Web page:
The general consensus is that while I think most observers believe the council found value in the conception of historic preservation, it was as much the actions and conduct of the applicant as any principal that in the end led to the denial of the application to the lower the windows.
One thing strongly suggested by city staff is the lack of upkeep and maintenance performed by Jim Kidd. Had Kidd poured resources into the building and still not been able to attract quality business to the corner unit, there was have been far greater sympathy on the part of the staff and some of the members of the council.
However as several council members pointed out last Tuesday, the building is in need of much repair.
As Councilmember Stephen Souza and several members of the public pointed out, the exterior of the building is badly in need of repair. However, Mr. Souza was most pointed:
“The exterior of the building is pathetic, it needs cleaning. It’s pathetic. It needs to be re-painted or cleaned, in fact, I would love to see it go back to the brick that it was, to give it the history that we should be up here cherishing, because there isn’t much of it left for our grandkids.”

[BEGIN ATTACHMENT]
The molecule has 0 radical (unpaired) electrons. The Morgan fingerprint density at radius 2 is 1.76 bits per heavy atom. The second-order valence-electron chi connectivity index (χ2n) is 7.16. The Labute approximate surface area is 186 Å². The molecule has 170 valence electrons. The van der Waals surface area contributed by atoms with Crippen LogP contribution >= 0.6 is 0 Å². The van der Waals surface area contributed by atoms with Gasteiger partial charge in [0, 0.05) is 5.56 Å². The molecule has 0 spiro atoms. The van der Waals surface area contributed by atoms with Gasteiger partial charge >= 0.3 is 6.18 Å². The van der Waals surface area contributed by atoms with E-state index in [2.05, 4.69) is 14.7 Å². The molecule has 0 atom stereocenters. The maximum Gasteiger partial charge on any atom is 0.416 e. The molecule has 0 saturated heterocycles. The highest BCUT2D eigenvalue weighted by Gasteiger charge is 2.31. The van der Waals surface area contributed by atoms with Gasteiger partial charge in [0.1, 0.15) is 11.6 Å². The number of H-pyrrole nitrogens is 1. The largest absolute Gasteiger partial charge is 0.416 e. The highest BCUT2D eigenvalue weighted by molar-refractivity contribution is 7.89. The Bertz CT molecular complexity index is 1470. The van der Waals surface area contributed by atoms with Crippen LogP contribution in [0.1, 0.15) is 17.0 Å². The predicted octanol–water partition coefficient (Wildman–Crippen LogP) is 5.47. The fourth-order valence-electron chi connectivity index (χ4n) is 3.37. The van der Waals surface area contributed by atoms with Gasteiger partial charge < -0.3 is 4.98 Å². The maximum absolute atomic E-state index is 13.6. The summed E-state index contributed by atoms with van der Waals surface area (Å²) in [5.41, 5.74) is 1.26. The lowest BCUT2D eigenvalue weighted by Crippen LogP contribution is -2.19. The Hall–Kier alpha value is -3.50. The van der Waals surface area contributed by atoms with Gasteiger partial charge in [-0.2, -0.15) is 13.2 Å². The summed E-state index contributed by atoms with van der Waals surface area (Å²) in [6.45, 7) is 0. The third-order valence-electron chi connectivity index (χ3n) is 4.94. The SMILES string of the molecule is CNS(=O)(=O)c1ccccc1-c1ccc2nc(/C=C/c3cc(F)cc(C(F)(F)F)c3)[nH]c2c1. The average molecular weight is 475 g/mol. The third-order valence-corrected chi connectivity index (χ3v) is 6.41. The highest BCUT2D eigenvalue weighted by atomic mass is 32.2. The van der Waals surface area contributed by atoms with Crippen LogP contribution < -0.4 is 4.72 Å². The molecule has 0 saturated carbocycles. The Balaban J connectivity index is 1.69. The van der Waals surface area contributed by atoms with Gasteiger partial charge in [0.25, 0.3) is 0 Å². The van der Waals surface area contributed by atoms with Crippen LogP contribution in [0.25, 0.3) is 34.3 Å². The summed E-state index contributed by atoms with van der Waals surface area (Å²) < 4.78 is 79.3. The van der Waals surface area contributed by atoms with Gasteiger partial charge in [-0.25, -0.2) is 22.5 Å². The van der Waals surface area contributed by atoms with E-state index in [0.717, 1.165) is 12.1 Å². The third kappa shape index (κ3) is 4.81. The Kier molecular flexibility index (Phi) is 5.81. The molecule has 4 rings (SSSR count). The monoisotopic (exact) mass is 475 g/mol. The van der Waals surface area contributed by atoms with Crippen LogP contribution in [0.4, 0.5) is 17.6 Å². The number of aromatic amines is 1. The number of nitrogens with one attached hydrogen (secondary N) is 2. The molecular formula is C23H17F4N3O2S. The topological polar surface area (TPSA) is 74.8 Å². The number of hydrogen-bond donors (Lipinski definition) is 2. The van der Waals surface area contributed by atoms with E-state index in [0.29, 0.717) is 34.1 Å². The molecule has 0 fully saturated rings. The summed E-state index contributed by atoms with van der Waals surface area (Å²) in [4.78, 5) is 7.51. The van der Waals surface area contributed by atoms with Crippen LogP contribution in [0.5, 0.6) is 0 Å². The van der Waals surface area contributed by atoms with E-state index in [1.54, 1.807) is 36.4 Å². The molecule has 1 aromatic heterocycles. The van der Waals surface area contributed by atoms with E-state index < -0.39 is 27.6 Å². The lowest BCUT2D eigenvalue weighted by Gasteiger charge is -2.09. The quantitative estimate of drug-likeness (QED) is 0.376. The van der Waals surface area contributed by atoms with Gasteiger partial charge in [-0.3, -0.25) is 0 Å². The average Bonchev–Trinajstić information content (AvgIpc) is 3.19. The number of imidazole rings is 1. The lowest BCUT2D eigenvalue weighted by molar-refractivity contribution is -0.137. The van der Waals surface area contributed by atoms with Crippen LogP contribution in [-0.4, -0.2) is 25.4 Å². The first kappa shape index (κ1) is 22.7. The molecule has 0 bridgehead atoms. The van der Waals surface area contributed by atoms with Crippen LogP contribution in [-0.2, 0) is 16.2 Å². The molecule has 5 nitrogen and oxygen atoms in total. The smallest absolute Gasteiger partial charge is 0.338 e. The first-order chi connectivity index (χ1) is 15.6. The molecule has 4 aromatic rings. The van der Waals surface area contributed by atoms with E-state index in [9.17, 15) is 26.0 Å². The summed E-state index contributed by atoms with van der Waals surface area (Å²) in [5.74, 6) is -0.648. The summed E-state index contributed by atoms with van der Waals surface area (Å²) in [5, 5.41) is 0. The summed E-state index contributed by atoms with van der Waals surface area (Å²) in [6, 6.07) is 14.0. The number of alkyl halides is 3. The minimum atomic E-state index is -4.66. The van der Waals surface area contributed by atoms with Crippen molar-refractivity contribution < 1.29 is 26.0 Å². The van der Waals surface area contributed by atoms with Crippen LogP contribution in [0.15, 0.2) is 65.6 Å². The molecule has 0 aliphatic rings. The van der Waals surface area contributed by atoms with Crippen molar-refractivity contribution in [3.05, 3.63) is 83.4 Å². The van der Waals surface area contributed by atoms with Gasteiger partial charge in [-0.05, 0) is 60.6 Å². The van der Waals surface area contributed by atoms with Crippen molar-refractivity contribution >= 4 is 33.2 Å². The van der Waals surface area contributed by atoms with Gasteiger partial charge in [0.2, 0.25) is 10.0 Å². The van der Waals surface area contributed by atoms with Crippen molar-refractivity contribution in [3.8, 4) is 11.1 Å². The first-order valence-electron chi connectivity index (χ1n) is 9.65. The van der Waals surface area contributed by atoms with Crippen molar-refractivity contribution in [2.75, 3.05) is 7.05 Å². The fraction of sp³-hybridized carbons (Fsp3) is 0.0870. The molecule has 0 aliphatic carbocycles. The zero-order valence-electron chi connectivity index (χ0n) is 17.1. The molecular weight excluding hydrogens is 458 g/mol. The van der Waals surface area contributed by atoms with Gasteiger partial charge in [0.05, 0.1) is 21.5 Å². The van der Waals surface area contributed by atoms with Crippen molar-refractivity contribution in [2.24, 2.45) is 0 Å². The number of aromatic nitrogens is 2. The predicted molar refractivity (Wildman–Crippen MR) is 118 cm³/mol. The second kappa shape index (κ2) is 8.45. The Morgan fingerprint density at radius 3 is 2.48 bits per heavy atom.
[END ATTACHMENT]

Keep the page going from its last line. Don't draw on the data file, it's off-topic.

The Environmental Impact Report (EIR) called for a number of upgrades to the building that the council suggested even after rejecting the application:
1. Remove all existing awnings on the southern and eastern elevations of the building in order to expose the historic and character-defining arched windows original to the building.
2. Repair and restore the building’s cornice along the street-facing elevations.
3. Removal and replacement of the existing second floor windows to match in-kind the original second floor windows of the building.
4. Clean the exterior of the building, and either expose the original brickwork or repaint the building.
5. Restore and replace all existing exterior lighting fixtures to match in-kind the original lighting fixtures.
6. Repair and restore the Grate for the Bank Bell.
We’ll talk more about these shortly.